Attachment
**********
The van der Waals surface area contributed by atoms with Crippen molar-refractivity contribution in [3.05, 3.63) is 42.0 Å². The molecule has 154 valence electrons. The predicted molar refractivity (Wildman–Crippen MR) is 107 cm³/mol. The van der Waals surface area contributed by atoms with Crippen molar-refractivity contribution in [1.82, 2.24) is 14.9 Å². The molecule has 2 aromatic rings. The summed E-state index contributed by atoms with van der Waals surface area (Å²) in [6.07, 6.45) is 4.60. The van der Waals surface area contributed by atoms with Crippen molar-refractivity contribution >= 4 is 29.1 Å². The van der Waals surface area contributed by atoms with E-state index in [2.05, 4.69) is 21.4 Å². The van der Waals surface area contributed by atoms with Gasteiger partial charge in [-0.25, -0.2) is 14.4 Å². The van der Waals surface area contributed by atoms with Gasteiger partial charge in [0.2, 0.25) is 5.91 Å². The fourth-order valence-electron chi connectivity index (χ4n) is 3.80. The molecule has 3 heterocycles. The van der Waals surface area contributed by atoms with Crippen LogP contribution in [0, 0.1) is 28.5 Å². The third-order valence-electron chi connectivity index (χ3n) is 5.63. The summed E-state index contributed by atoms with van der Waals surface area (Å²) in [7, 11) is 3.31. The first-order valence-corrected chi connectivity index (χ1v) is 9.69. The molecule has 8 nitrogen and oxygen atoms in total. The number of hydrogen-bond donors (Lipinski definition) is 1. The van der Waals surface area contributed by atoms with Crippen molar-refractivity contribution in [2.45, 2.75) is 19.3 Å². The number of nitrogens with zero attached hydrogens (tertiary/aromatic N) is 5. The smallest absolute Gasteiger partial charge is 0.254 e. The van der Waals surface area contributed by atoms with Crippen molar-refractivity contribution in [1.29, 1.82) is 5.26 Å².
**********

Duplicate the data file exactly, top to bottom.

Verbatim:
The van der Waals surface area contributed by atoms with Crippen molar-refractivity contribution in [3.05, 3.63) is 42.0 Å². The molecule has 154 valence electrons. The predicted molar refractivity (Wildman–Crippen MR) is 107 cm³/mol. The van der Waals surface area contributed by atoms with Crippen molar-refractivity contribution in [1.82, 2.24) is 14.9 Å². The molecule has 2 aromatic rings. The summed E-state index contributed by atoms with van der Waals surface area (Å²) in [6.07, 6.45) is 4.60. The van der Waals surface area contributed by atoms with Crippen molar-refractivity contribution >= 4 is 29.1 Å². The van der Waals surface area contributed by atoms with E-state index in [2.05, 4.69) is 21.4 Å². The van der Waals surface area contributed by atoms with Gasteiger partial charge in [-0.25, -0.2) is 14.4 Å². The van der Waals surface area contributed by atoms with Gasteiger partial charge in [0.2, 0.25) is 5.91 Å². The fourth-order valence-electron chi connectivity index (χ4n) is 3.80. The molecule has 3 heterocycles. The van der Waals surface area contributed by atoms with Crippen LogP contribution in [0, 0.1) is 28.5 Å². The third-order valence-electron chi connectivity index (χ3n) is 5.63. The summed E-state index contributed by atoms with van der Waals surface area (Å²) in [7, 11) is 3.31. The first-order valence-corrected chi connectivity index (χ1v) is 9.69. The molecule has 8 nitrogen and oxygen atoms in total. The number of hydrogen-bond donors (Lipinski definition) is 1. The van der Waals surface area contributed by atoms with Crippen molar-refractivity contribution in [2.45, 2.75) is 19.3 Å². The number of nitrogens with zero attached hydrogens (tertiary/aromatic N) is 5. The smallest absolute Gasteiger partial charge is 0.254 e. The van der Waals surface area contributed by atoms with Crippen molar-refractivity contribution in [1.29, 1.82) is 5.26 Å².